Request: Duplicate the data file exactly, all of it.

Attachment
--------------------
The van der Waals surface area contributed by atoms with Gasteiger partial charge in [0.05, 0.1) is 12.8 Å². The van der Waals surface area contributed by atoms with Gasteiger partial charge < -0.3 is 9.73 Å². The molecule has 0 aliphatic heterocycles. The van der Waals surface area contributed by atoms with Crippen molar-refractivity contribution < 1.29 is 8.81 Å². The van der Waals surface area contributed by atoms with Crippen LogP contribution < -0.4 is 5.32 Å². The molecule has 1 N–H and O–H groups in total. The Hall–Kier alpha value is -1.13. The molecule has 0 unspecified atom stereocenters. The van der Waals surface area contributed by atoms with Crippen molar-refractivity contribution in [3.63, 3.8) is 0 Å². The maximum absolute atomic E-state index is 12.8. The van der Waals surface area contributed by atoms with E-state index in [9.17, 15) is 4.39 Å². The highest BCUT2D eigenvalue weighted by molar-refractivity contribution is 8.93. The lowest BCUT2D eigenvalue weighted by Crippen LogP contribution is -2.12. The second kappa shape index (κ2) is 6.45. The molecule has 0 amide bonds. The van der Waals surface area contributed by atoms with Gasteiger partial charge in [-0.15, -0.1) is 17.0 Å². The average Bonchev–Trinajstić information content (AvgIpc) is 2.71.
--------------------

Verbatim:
The van der Waals surface area contributed by atoms with Gasteiger partial charge in [0.05, 0.1) is 12.8 Å². The van der Waals surface area contributed by atoms with Gasteiger partial charge < -0.3 is 9.73 Å². The molecule has 0 aliphatic heterocycles. The van der Waals surface area contributed by atoms with Crippen molar-refractivity contribution < 1.29 is 8.81 Å². The van der Waals surface area contributed by atoms with Crippen LogP contribution < -0.4 is 5.32 Å². The molecule has 1 N–H and O–H groups in total. The Hall–Kier alpha value is -1.13. The molecule has 0 unspecified atom stereocenters. The van der Waals surface area contributed by atoms with Crippen molar-refractivity contribution in [3.63, 3.8) is 0 Å². The maximum absolute atomic E-state index is 12.8. The van der Waals surface area contributed by atoms with E-state index in [9.17, 15) is 4.39 Å². The highest BCUT2D eigenvalue weighted by molar-refractivity contribution is 8.93. The lowest BCUT2D eigenvalue weighted by Crippen LogP contribution is -2.12. The second kappa shape index (κ2) is 6.45. The molecule has 0 amide bonds. The van der Waals surface area contributed by atoms with Gasteiger partial charge in [-0.15, -0.1) is 17.0 Å². The average Bonchev–Trinajstić information content (AvgIpc) is 2.71.